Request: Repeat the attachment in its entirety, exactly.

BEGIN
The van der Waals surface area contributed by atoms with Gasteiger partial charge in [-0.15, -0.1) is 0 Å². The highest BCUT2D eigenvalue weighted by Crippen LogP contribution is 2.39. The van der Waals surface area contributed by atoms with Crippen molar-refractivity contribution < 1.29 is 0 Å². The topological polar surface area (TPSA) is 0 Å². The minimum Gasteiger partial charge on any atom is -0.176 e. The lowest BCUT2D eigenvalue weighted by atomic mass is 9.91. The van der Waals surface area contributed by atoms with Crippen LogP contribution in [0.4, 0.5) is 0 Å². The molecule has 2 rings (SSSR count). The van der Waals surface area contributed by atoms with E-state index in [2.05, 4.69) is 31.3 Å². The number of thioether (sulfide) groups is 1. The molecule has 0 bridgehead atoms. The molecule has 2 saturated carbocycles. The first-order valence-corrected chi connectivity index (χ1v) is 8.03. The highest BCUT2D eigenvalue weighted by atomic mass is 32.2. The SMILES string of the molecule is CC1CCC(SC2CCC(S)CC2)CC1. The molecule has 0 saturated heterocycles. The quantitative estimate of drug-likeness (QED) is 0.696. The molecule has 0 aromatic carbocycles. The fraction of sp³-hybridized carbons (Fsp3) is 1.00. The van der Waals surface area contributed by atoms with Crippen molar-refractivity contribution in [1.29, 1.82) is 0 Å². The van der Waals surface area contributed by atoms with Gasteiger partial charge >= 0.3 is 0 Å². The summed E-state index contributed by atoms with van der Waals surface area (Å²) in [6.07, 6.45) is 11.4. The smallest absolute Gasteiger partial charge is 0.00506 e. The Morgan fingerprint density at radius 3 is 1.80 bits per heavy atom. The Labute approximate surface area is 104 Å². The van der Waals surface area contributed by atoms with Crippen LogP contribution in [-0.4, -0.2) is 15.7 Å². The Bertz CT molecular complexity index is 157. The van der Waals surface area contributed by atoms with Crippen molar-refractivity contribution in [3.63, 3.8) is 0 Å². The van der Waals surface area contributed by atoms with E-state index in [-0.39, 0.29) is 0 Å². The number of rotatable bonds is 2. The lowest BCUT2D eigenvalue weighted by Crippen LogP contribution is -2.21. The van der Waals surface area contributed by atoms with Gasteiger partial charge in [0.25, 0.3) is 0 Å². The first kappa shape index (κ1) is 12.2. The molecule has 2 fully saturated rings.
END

The van der Waals surface area contributed by atoms with Gasteiger partial charge in [-0.15, -0.1) is 0 Å². The highest BCUT2D eigenvalue weighted by Crippen LogP contribution is 2.39. The van der Waals surface area contributed by atoms with Crippen molar-refractivity contribution < 1.29 is 0 Å². The topological polar surface area (TPSA) is 0 Å². The minimum Gasteiger partial charge on any atom is -0.176 e. The lowest BCUT2D eigenvalue weighted by atomic mass is 9.91. The van der Waals surface area contributed by atoms with Crippen LogP contribution in [0.4, 0.5) is 0 Å². The molecule has 2 rings (SSSR count). The van der Waals surface area contributed by atoms with E-state index in [2.05, 4.69) is 31.3 Å². The number of thioether (sulfide) groups is 1. The molecule has 0 bridgehead atoms. The molecule has 2 saturated carbocycles. The first-order valence-corrected chi connectivity index (χ1v) is 8.03. The highest BCUT2D eigenvalue weighted by atomic mass is 32.2. The SMILES string of the molecule is CC1CCC(SC2CCC(S)CC2)CC1. The molecule has 0 saturated heterocycles. The quantitative estimate of drug-likeness (QED) is 0.696. The molecule has 0 aromatic carbocycles. The fraction of sp³-hybridized carbons (Fsp3) is 1.00. The van der Waals surface area contributed by atoms with Crippen molar-refractivity contribution in [1.29, 1.82) is 0 Å². The van der Waals surface area contributed by atoms with Gasteiger partial charge >= 0.3 is 0 Å². The summed E-state index contributed by atoms with van der Waals surface area (Å²) in [6.07, 6.45) is 11.4. The smallest absolute Gasteiger partial charge is 0.00506 e. The Morgan fingerprint density at radius 3 is 1.80 bits per heavy atom. The Labute approximate surface area is 104 Å². The van der Waals surface area contributed by atoms with Crippen LogP contribution in [-0.4, -0.2) is 15.7 Å². The Bertz CT molecular complexity index is 157. The van der Waals surface area contributed by atoms with Crippen molar-refractivity contribution in [3.63, 3.8) is 0 Å². The van der Waals surface area contributed by atoms with E-state index in [-0.39, 0.29) is 0 Å². The number of rotatable bonds is 2. The lowest BCUT2D eigenvalue weighted by Crippen LogP contribution is -2.21. The van der Waals surface area contributed by atoms with Gasteiger partial charge in [0.25, 0.3) is 0 Å². The first kappa shape index (κ1) is 12.2. The molecule has 2 fully saturated rings.